2) Not one word about how to handle violence. Ask history about trying to move away people from the honey pot without either applying violence while prying them away or dealing with the ensuing violence instigated by the persons having lost their money.

    Reply
    1. Late Introvert

      I’ve become an avid student of the Bolsheviki for this very reason. They showed us that non-violence doesn’t work.

      Reply
  3. Carolinian

    The problem is that a public that is already aware of vast elite corruption lack the power to do anything about it. And the elites, including these days the press, are determined to make sure things stay that way.

    Therefore a reform candidate like Sanders is squelched by the MSM and not just the Dem hierarchy (or do I repeat myself?). Even Trump was a kind of reform candidate in that he promised he would not be bought by special interests because he was already rich. Arguably this was one reason the establishment Repubs were so vehemently against him.

    To be sure Trump very much caved to special interests and especially in the foreign policy area. But how much of that was because of the preemptive Russiagate fantasy designed to make sure he didn’t upset the Blob apple cart?

    So all power to any proposed Movement but history doesn’t seem too encouraging. We once had genuine popularism in this country–in response to the similarly corrupt Gilded Age–and that was squelched too. It took the Great Depression to bring the reform movement back for awhile. Things may have to get worse before they get better. Not to worry though because the Bidenistas are working on it. Even today they are busy stirring up trouble with a country that can truly put the hurt on us.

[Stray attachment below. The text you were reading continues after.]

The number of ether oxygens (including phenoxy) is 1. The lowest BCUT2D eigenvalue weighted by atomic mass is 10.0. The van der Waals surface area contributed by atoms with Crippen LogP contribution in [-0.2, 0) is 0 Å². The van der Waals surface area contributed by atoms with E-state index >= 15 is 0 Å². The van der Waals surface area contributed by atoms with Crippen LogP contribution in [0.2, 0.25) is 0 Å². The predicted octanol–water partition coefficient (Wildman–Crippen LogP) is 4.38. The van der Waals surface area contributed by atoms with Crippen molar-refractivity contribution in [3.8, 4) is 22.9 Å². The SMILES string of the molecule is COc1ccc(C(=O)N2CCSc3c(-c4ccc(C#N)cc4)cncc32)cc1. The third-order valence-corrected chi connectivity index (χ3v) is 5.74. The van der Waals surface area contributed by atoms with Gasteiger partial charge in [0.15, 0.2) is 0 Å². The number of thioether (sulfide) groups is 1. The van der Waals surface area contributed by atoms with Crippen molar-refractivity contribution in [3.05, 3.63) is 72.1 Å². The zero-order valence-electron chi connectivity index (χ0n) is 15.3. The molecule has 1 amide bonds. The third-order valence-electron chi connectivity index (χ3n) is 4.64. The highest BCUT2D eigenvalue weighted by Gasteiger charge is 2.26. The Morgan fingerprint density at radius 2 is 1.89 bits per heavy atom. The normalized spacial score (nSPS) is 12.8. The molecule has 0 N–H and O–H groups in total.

Reply
    1. Watt4Bob

      Even Trump was a kind of reform candidate in that he promised he would not be bought by special interests because he was already rich. Arguably this was one reason the establishment Repubs were so vehemently against him.

      Trump pretended to be a reform candidate.

      What he really was, was a huckster who recognized the opportunity presented by the angry mob of right-wing authoritarian followers that had been instigated into existence to ‘‘resist’ the menace of economic reform that seemed possible in the wake of the crash of 2008, and the election of Barack Obama.

      Trump jumped in front of the mob and called it a campaign.

      Trump’s real interests are the same as the Koch Bros. and the rest of the MOTU, his own personal wealth and power.